Following the breakout success of Netflix’s Tiger King: Murder, Mayhem, and Madness, many people are wondering about exotic pet ownership, and particularly whether it is legal to own a pet tiger. In Texas, it’s possible to permit your own pet palace with dangerous wild animals including lions, tigers, and bears. 

But just because you can, does not mean you should! Why? Owning a tiger can leave your family and neighbors at risk for catastrophic injuries. And zoos do such a better job taking care of our ferocious feline friends! 

Owning a pet tiger is decidedly not like picking up a rescue kitten in the pet store parking lot. While pet owners often focus on companionship, owning a pet tiger is risky. In Texas, the Texas Department of Parks and Wildlife regulates ownership of dangerous wild animals. 

The law requires owners of exotic pets to comply with all applicable regulations under the federal Animal Welfare Act. In addition, they must obtain an official permit. 

Certificate of Registration

Tigers are one of many exotic pets that Texas deems dangerous wild animals. To own one, a person must obtain an official “certificate of registration.” 

Certificates are issued by a city or county animal control department with authority over the region where the dangerous wild animal is kept. In an area that does not have an animal control department, the county sheriff issues certificates of registration. 

To get a certificate of registration, an applicant must submit an application along with supporting documents. Documents attached to an application include:

  • Full-color photo of the animal
  • Photograph, dimensions of, and scale diagram of the pet’s enclosure
  • Proof of at least $100,000 liability insurance covering the pet

An applicant’s sworn statement, along with a statement by a licensed veterinarian verifying the animal’s inspection and that the pet’s health condition meets Texas state standards. 

Care Under the Animal Welfare Act

Texas law requires owners of exotic pets to comply with care and treatment standards under the Animal Welfare Act. These standards apply to:

  • Veterinary care
  • Animal health and husbandry
  • Animal facilities

The most burdensome requirements, financially, involve the required veterinary care and animal facilities. 

Changes to the animal facilities and enclosure can be made, with approval, if they do not compromise the public’s safety or the animal’s overall welfare. Still, appropriate security mechanisms for a full-size adult tiger can be costly. 

How Common is Pet Tiger Ownership in Texas?

The number of registered dangerous wild animals in Texas varies from year to year. In 2019, reporting shows 156 total dangerous wild animals, including:

  • 21 lions
  • 64 tigers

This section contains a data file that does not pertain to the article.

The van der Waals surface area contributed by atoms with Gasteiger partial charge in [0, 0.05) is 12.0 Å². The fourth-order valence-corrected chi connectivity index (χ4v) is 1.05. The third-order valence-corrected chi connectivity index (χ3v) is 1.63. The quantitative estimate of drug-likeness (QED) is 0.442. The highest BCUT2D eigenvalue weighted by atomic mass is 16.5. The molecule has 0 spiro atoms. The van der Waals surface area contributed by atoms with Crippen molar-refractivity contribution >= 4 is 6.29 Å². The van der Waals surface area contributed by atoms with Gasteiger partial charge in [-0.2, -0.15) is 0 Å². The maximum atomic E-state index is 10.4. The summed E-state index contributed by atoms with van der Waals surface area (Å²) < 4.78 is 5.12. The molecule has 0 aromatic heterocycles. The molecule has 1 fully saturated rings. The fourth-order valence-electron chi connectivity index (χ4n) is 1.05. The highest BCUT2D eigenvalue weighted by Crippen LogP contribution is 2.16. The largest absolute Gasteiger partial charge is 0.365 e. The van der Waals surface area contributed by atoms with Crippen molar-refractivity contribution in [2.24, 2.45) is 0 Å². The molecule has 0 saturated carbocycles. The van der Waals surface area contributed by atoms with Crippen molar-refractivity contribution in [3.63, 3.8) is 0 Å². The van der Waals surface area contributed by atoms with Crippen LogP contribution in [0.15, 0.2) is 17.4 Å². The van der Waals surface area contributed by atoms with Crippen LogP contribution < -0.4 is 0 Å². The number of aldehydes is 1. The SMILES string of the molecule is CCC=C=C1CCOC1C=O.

• 14 bears

These numbers were up from 139 total dangerous wild animals registered in 2016, according to media reports at the time. 

In 2016, well over half of dangerous wild animals were registered in Collin and Travis counties. In 2019, dangerous wild animals were registered in all of the following counties:

  • Bell
  • Bastrop
  • Collin
  • Kaufman
  • Potter
  • Montgomery
  • Travis

Since there’s an established big cat rescue organization in Collin County, Texas, it seems like individual ownership of dangerous wild animals has spread across Texas over the years. 

Being in possession of a pet tiger in violation of the dangerous wild animal registration requirements can land you with a civil penalty of at least $200 and up to $2000. It can also lead to a Class C misdemeanor criminal charge. 

But that’s only the beginning. Owners of pet tigers can be on the hook for damages from personal injury and even death. 

Personal Injury Claims From Animal Attacks 

Dangerous wild animals can be, well, dangerous. Any zoologist will tell you how fierce a tiger’s bite can be. Injuries, even amputations, can easily result. 

Children are at particular risk of injury. Child injuries from animal attacks like dog bites are notoriously vicious. Being attacked by a tiger can be downright deadly. 

Under Texas law, the owner of a registered dangerous wild animal is required to immediately notify the agency issuing the registration and the local law enforcement agency if an exotic pet escapes. The owner is legally financially liable for all costs incurred in capturing and confining the animal. 

The owner is also liable for any injuries or deaths caused by the escaped animal. If someone is injured while the animal is in its enclosure, you may still face a premises liability claim. Of course, if someone is killed, you could be responsible for their wrongful death.